300ppi resolution is a guarantee for razor sharp prints, clear bright colors (CMYK) and great print quality for any product up-to A2 in size. Unless you aim to print very large sizes like billboards etc. there is no need to increase the resolution further then 300ppi.
If you have a black and white design that you wish to use within a print job, you need to ensure that the document is either set up or converted to a working gray space or profile. If you do not do this, by default, the print job will add cyan, magenta, and yellow inks to the image when it gets printed.
Needless to say this makes the print job much more expensive, and you will not get the quality you aimed for. The reason for this is because there will be default cyan, magenta, and yellow colors set in their respective channels if you run your print job through a CYMK profile - unless you convert your document to greyscale first.
Bleed is a term that refers to artwork that goes past the boundaries of a document.
A proper bleed is one of the most important elements that a print job can have.
If you are printing flyers, business cards, brochures, or any other material that is not just a full printed page, you, or the printing company are going to need to use a guillotine to cut the paper to the size you want.
These guillotines are not exactly the most accurate devices, so having a bleed of around 1/8th of an inch around the print job will allow for slight trimming inaccuracies when they occur.
If you don't use a bleed, you can easily end up with either thin white strips of paper along the print's edge, or parts of your design will simply be cut off.
When designing for print you can use our resource page for standard sizes and select the correct dimensions to set-up your document.
Spoongraphics wrote a great post on how to setup bleed in Adobe Indesign, Photoshop and Illustrator.
GIF and PNG are for web design only - do not use them for print. More info on GIF & PNG at the W3C Website.
Avoid using .GIF and .PNG files in your print job at all costs.
They will not look good if you print them because neither file is designed for print. Gif and PNG files are specifically designed for use on the web and allow transparent backgrounds.
While they may look great on the web, their background will not show in print and the end result will look dotted. Another reason to avoid these file-types is their default resolution is 72ppi. As we just discussed, a printable image has to be set at least 300ppi in order to look good. You may be able to get away with printing GIF's and PNG files if you are using a small image, but you are better off not going down that road in the first place.
When designing for print we recommend using TIFF as preferred file format (for both MAC and PC).
A common mistake for non-professionals is the use of raster typography in their design. Using pixel based (raster) text will end up in un-sharp edges when printed. If you want to print your design with razor sharp typography always try to use vector typography and vector based graphics.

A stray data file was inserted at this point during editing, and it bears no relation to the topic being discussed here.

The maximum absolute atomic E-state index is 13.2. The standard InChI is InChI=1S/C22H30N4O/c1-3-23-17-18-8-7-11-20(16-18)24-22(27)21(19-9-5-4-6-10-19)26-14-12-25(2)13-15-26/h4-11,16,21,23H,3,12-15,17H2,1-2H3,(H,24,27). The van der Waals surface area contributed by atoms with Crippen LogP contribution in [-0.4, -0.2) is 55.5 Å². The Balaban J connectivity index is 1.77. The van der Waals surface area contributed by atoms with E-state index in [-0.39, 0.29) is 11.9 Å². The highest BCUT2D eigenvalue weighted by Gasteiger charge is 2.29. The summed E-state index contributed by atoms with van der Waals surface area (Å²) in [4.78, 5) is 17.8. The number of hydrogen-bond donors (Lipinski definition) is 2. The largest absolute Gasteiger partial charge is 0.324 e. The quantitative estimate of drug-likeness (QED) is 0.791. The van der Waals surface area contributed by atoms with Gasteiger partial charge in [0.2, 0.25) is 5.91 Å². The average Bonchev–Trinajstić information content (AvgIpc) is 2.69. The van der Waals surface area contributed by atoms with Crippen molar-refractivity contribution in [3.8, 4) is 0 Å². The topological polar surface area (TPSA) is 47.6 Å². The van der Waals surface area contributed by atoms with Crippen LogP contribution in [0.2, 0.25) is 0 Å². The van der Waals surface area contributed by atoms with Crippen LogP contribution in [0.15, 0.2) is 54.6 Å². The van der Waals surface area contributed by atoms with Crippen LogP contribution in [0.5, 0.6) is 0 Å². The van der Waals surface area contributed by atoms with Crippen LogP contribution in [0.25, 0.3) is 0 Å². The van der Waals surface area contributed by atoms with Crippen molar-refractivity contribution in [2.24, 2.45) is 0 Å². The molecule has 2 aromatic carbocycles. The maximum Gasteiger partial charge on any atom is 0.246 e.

A properly formatted vector graphic can go as big as you want it and will always look perfect.
Unfortunately it is not always possible to use vector typography, for example if your design is based on a (raster) image or photograph. In this case make sure you set your document's resolution to at-least 300ppi and do not print any larger then A2 size.
There is a tutorial on how-to convert raster graphics to vector in Photoshop here.
Never give a green light on a print job without producing a ( in house) proof first.
Doing so will minimize the gap that may separate what you want it to look like and what might actually be produced. Not producing a few proofs to make sure everyone is on the same page could turn into a very pricey print job. This is especially important if you are planning to do a large-scale or a time critical print job.
There is no need to explain why the above image is an example of bad taste in design.
Almost any print job will be an extension of who you are as a business entity. If you create something that looks tacky, weird, or just plain awful, you will be leaving a like-minded impression with your current and future clientèle.
If you don't have much design experience, take the time and do a little research on how to create a winning print job.
There is a wealth of quality resources that you can utilize in order to get a basic grasp on the kinds of concepts that work and the kinds of concepts that will fail miserably. There are also plenty of places around the Internet that allow you to showcase your design to the masses prior to print, so you can get both positive and negative feedback.
If you take note of the above tips and get comfortable with how a job makes its journey from the design stage to the printing press, you will find that creating a stellar print job does not have to be a difficult process at all.